• In the 30 days prior to the event, begin your ad campaign. You should have a multiple avenue strategy. Print some flyers and hand them out at the parts department, in service, in retail, all over the dealership. Make sure there is sufficient "white space." White space causes focus.
  • A flyer should go out in the mail to your database about 15 days prior to the event. At about 7 days, newspaper ads should begin promoting the event. Use a synergistic approach and combine your communications for maximum effectiveness.
  • At 10 days, begin telephone campaign and continue to the event time. Make sure you have a core group of people who will show up. This should be your customer base. Ask them to bring some associates and friends.
  • This is a great time to add radio promotion prior to and during the event. To have an onsite radio remote is a very good plan to supplement your other advertising. It is about the only way you can get people to come spontaneously.
  • Prizes. This is a good draw with your advertising. Food and prizes. It's the old one-two punch. Make the prizes worth winning and make sure there are a lot of them. Get creative about your prizes so they are fun and interesting. If everyone could win something, that would be the ideal situation. I am sure it won't be close to that, but have lots of prizes. Have a few larger prizes. You can gather them during the year, a few here and a few there. Vendors can help too (the ones you buy from).
  • Make sure music is playing constantly. Music relaxes people and has them take their time. Play some great music that is universally pleasant.
  • Make sure you have an emcee or master of ceremonies to do the speaking to the crowd. The music goes down, the emcee speaks, the music is back. Keep it flowing. No stammering or can't find the right words--get a good speaker to handle this. If you must hire one, please do so. The emcee is important.
  • Make sure you have a good sound system. If you don't own one, hire it out (recommended). This is extremely important to plan for. It should have sufficient volume to be heard well at the farthest point of your displays. Use good quality microphones that avoid feedback. Make sure something is going on all the time with music interludes. This is one great reason for all the prizes so that you can keep giving small things away throughout the event with the large things given away when most people are there for maximum effect.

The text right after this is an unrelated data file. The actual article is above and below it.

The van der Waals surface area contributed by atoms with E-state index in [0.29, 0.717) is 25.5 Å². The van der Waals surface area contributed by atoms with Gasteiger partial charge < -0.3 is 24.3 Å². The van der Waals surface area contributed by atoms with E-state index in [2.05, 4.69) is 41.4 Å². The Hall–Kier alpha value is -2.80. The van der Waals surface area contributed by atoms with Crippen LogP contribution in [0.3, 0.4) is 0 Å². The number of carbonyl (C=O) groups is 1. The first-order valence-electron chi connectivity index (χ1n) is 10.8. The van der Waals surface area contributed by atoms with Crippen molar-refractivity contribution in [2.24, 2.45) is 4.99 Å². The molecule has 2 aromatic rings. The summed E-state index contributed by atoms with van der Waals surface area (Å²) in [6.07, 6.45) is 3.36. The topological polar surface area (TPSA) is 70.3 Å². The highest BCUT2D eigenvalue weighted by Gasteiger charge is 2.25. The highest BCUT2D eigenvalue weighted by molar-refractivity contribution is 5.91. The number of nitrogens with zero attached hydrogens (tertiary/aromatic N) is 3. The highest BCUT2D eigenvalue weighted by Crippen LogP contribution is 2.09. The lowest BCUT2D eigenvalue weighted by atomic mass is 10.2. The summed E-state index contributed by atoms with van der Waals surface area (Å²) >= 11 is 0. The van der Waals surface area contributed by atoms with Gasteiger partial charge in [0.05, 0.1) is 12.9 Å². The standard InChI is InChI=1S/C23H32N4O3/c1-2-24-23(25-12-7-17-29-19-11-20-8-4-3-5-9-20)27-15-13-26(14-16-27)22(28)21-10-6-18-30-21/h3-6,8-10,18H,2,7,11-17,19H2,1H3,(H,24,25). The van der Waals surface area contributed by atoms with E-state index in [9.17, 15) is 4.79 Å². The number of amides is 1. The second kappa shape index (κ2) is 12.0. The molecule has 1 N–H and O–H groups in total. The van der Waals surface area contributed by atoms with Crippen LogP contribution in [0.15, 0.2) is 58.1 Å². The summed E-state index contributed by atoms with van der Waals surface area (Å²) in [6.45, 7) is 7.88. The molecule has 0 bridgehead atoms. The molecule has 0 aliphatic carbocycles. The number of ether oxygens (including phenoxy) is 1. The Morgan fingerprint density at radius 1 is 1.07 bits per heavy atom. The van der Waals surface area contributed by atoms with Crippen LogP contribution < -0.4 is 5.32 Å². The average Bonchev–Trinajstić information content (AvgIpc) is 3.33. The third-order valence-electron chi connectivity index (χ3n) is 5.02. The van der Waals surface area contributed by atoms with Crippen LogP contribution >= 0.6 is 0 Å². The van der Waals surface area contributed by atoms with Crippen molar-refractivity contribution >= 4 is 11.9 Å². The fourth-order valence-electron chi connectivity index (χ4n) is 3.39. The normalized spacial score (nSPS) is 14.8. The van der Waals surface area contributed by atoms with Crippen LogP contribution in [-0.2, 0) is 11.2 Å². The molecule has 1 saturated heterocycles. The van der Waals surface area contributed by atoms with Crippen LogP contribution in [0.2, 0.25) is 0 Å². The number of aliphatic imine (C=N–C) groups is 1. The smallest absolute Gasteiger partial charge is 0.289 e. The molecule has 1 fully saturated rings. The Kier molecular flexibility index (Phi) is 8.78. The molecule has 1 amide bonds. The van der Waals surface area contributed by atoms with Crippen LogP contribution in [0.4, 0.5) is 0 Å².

• Make sure the event starts on time and ends on time.
  • Make sure that parking is easy and plentiful, and if it isn't, work a valet system.
  • Don't have any dead space where there is no music playing or talking by the emcee. When this happens, the party is over.
  • Try to have a very short meeting slightly ahead of the event where all the vendors meet with you for last minute details. Also, make sure to get feedback from every vendor prior to them leaving. A simple way to do this is have a simple form for them to fill out. What they liked, didn't like, number of people they talked to, any good prospects, etc. You will want the same from your other departments within the dealership. You will want to know how the event went from as many perspectives as you can.
  • Make sure you have enough help. This kind of event is a lot of work and it is easy for too much of the work to be done by too few people. Plan for this and get the help. More is better. Be the event planning expert, not the get everything done person.
  • Delegate. Assign tasks and follow up.
  • This kind of event can be costly. Another reason to make it work by serious planning and meticulous execution. Here's a good time to ask this question: Taking the total cost of this event in dollars into consideration, is this a good use of the funds, or is there a better use with greater payoff?
  • Make sure your entire team filters through the event and mingles with the prospects, customers and vendors. Make sure and thank them for coming to the event. Pull out your best enthusiasm and wear it well. Make sure the dealer and general manager are there at some point as well.
  • It is great to invite your factory reps of the makes you sell.
  • This is probably best during the week and probably best not on a Monday or Friday.
  • Assign someone to take a massive number of photos to record the event and to be able to use those pictures in ads or in other ways.
  • Send thank you cards for all of the people who helped including the vendors.

Through the eyes of the bold, this can be a great event. . . if. . . It will be when you plan it well and plan it well in advance. Good hunting!